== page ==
Questions raised about councilman's ex-charity
HOUSTON We revisit the scene of his arrest in June, which happened right outside the charity he used to run. Councilman Johnson says any suggestion he personally benefited from his charity after he joined City Council is unfounded. But here's why we asked. When Johnson showed up in court last week, his council aide, Alvin Byrd, was walking right next to him. "Any comment about this latest step in the procedure?" Eyewitness News asked. "No, no comment," Johnson responded. And the councilman still won't say what he was doing in a car at night, alone with female council aide Candace Hurt. "If anyone was to make an allegation that something inappropriate was going on between Councilmember Johnson and that individual employee, then clearly, that's something that would be looked into," Houston City Attorney Dave Feldman said. The councilman did say it wasn't unusual for aides to accompany him to events, and that's why we asked for the councilman's official schedule. Only one event is listed for the night in question, and even that event was scheduled to end hours before Johnson was stopped with his council secretary. He now says he has unscheduled events that are never put on his official calendar. On other nights, we found events listed on the councilman's calendar we know did not happen. Hurt is paid to schedule events. Councilman Johnson stopped for flashing police lights outside the offices of a Fifth Ward youth charity he used to run. Johnson says he hasn't been affiliated with Phoenix Outreach Youth Center for five years, but the place was familiar to him -- and familiar to us, too. "Don't you think the public has the right to hear from you?" 13 Undercover asked Johnson. He didn't answer. We caught Phoenix Outreach exaggerating the number of kids enrolled in its after-school program years ago, while Johnson was running it. The city stopped doing business with Phoenix after an audit, so the councilman's arrest right outside the place made us try to take a new look. The district attorney's office ordered Phoenix to show us their records or face possible criminal penalties. A day later, the charity treasurer, Emily Barriere, resigned. She was one of the women behind Councilman Johnson at his post-arrest press conference, and she signed the most recent charity tax return. "It's just phenomenal that someone actually signed those tax returns," CPA Robert Martin said. We focused in on a payment of more than $80,000 we saw to a consulting company called RLH, which only helped manage the charity's day care operations. Phoenix's charity records show the company was hired on January 7, 2006 -- one day before Johnson's official resignation was accepted. RLH had been in business for just a week. Now, let's look at Councilman Johnson's required City Hall financial disclosure. The company was there again; state records list Johnson as president. Among the three members of the Phoenix charity board who voted for the deal were Barriere and Byrd -- yes, the top aide to Councilman Johnson. The IRS requires charities to tell them when key former employees make money from the charity. "If there are transactions between related parties, they want to make sure that the public was not cheated and that the charity was not cheated," Martin said. The Phoenix tax return does not disclose that the directors of RLH are Councilman Johnson and his sister. "It is missing a number of required disclosures," Martin said. It's not the only charity transaction we've followed, because the donations were all about the children of the Fifth Ward. Take the Houston Rockets.. They gave $170,000 to help build a house for the Fifth Ward kids to play in after school. Johnson was still in charge when the charity sold it to his sister for half of what the tax rolls said it was worth -- $118,000. It was a questionable deal then. The district attorney investigated, but the deal had been approved by the Phoenix board. "It was a very sweet deal on the surface," Martin said. And the way the deal was done, in the end, Johnson's sister, Valeka Hines, could end up owning the entire place for just an investment of $18,000. At the time, the public was told some of the money raised would be used to fix fire code violations so the kids could keep using the place as a youth center. Five years later, Johnson's arrest happened, which reminded us to check back. The remodeling never happened. Phoenix says it was too expensive to do, so kids can't use it today. All the while, RLH has been paid handsomely by that very same charity -- since January 2006, more than $300,000. Is that leading by example? And just one day after we asked to see the charity's financial records, RLH filed papers in Austin to remove Councilman Johnson's name from the corporation. Maybe it was just a coincidence. "Can you tell us about your charity -- your old charity? We just want to talk about your charity," 13 Undercover asked Johnson as he was in his car. He drove off. This is a continuing 13 Undercover investigation. You can see the previous reports by clicking on the links in the "Related Content" section of this story.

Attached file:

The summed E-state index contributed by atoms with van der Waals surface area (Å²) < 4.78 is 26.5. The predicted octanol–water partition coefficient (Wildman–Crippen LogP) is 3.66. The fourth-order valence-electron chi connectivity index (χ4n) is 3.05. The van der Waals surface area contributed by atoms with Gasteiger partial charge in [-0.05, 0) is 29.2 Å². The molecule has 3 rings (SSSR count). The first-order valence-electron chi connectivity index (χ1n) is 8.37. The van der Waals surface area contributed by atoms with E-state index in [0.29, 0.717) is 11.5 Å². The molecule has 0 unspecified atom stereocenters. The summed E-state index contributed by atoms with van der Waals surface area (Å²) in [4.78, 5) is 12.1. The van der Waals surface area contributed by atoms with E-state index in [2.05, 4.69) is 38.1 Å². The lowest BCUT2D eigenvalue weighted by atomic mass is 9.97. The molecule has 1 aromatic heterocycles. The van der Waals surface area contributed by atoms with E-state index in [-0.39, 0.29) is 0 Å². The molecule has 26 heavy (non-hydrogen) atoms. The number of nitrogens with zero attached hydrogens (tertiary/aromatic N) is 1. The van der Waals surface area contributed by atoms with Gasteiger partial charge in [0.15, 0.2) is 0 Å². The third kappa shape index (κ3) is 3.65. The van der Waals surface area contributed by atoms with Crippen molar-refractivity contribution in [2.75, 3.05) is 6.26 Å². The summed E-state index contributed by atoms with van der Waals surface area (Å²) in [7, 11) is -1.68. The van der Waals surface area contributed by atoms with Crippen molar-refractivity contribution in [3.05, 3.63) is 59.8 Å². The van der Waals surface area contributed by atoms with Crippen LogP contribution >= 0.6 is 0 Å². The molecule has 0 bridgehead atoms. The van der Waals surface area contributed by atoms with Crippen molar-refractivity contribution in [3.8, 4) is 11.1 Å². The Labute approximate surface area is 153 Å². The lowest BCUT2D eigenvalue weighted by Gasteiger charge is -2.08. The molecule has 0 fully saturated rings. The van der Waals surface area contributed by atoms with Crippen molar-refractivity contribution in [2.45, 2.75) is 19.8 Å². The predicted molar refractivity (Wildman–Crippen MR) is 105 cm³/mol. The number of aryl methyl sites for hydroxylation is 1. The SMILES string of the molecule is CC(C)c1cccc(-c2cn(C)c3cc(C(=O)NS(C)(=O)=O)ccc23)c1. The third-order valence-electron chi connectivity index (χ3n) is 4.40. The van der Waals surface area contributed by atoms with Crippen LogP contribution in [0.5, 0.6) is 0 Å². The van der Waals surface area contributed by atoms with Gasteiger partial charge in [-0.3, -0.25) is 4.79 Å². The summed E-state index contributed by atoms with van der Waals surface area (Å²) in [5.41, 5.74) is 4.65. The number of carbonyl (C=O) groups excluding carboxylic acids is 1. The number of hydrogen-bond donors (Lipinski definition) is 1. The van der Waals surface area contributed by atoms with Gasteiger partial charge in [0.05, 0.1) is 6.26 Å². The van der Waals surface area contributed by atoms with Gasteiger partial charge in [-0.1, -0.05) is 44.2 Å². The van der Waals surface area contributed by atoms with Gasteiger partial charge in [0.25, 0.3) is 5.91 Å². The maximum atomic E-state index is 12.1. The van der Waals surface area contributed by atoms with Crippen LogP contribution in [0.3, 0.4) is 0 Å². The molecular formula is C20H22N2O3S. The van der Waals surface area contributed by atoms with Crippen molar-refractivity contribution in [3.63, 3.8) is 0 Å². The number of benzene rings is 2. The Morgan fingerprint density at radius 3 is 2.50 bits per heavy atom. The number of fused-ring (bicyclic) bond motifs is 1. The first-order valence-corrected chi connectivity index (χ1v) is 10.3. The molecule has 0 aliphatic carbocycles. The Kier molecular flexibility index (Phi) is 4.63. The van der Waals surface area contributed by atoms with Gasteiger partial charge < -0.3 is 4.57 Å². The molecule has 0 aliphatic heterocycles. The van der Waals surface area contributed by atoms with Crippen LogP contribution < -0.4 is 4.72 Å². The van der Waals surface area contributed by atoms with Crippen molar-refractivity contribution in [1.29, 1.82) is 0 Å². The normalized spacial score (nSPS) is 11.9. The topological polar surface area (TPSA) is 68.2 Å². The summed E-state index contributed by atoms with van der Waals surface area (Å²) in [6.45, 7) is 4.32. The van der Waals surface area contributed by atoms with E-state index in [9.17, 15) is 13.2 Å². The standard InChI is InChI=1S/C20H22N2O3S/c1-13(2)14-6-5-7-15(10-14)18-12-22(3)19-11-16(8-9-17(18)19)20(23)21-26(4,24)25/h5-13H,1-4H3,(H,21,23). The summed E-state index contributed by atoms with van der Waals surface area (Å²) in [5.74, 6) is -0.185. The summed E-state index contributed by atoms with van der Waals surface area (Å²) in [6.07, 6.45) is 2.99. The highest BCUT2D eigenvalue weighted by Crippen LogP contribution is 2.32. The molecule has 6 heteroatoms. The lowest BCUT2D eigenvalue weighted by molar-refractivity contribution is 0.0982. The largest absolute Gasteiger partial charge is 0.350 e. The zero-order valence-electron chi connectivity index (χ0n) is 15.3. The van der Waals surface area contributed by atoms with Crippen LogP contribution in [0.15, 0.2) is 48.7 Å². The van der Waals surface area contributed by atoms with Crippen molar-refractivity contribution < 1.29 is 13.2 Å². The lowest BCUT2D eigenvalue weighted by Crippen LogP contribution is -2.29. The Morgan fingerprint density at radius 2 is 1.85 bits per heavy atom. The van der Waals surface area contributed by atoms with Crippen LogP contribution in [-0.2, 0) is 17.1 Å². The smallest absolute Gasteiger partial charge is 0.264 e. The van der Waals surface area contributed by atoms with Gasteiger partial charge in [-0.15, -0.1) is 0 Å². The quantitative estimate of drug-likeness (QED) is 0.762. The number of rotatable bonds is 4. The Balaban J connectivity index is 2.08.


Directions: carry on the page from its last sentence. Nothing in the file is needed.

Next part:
More TOP STORIES News